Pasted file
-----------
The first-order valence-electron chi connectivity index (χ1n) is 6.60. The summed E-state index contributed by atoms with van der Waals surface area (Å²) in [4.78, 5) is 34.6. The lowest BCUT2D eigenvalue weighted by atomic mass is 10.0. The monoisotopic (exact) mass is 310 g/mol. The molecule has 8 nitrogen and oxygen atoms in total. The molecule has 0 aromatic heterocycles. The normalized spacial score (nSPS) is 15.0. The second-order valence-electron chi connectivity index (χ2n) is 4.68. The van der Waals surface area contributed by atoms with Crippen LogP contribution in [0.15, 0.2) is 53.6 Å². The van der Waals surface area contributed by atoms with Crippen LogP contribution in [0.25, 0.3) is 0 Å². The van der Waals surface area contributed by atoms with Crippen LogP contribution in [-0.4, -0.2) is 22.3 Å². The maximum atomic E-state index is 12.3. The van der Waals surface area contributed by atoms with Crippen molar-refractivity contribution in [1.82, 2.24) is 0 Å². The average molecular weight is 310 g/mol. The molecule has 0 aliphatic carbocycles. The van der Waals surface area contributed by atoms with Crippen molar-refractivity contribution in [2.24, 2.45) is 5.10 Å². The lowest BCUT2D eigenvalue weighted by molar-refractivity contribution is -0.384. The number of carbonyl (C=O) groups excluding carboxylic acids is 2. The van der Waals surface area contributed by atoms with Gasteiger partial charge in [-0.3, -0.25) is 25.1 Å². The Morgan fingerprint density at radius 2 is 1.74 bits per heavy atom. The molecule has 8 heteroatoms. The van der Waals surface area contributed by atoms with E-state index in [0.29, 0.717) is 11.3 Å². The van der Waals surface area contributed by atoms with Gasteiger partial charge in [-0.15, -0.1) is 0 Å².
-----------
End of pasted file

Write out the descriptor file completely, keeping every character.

The first-order valence-electron chi connectivity index (χ1n) is 6.60. The summed E-state index contributed by atoms with van der Waals surface area (Å²) in [4.78, 5) is 34.6. The lowest BCUT2D eigenvalue weighted by atomic mass is 10.0. The monoisotopic (exact) mass is 310 g/mol. The molecule has 8 nitrogen and oxygen atoms in total. The molecule has 0 aromatic heterocycles. The normalized spacial score (nSPS) is 15.0. The second-order valence-electron chi connectivity index (χ2n) is 4.68. The van der Waals surface area contributed by atoms with Crippen LogP contribution in [0.15, 0.2) is 53.6 Å². The van der Waals surface area contributed by atoms with Crippen LogP contribution in [0.25, 0.3) is 0 Å². The van der Waals surface area contributed by atoms with Crippen LogP contribution in [-0.4, -0.2) is 22.3 Å². The maximum atomic E-state index is 12.3. The van der Waals surface area contributed by atoms with Crippen molar-refractivity contribution in [1.82, 2.24) is 0 Å². The average molecular weight is 310 g/mol. The molecule has 0 aliphatic carbocycles. The van der Waals surface area contributed by atoms with Crippen molar-refractivity contribution in [2.24, 2.45) is 5.10 Å². The lowest BCUT2D eigenvalue weighted by molar-refractivity contribution is -0.384. The number of carbonyl (C=O) groups excluding carboxylic acids is 2. The van der Waals surface area contributed by atoms with Gasteiger partial charge in [-0.3, -0.25) is 25.1 Å². The Morgan fingerprint density at radius 2 is 1.74 bits per heavy atom. The molecule has 8 heteroatoms. The van der Waals surface area contributed by atoms with E-state index in [0.29, 0.717) is 11.3 Å². The van der Waals surface area contributed by atoms with Gasteiger partial charge in [-0.15, -0.1) is 0 Å².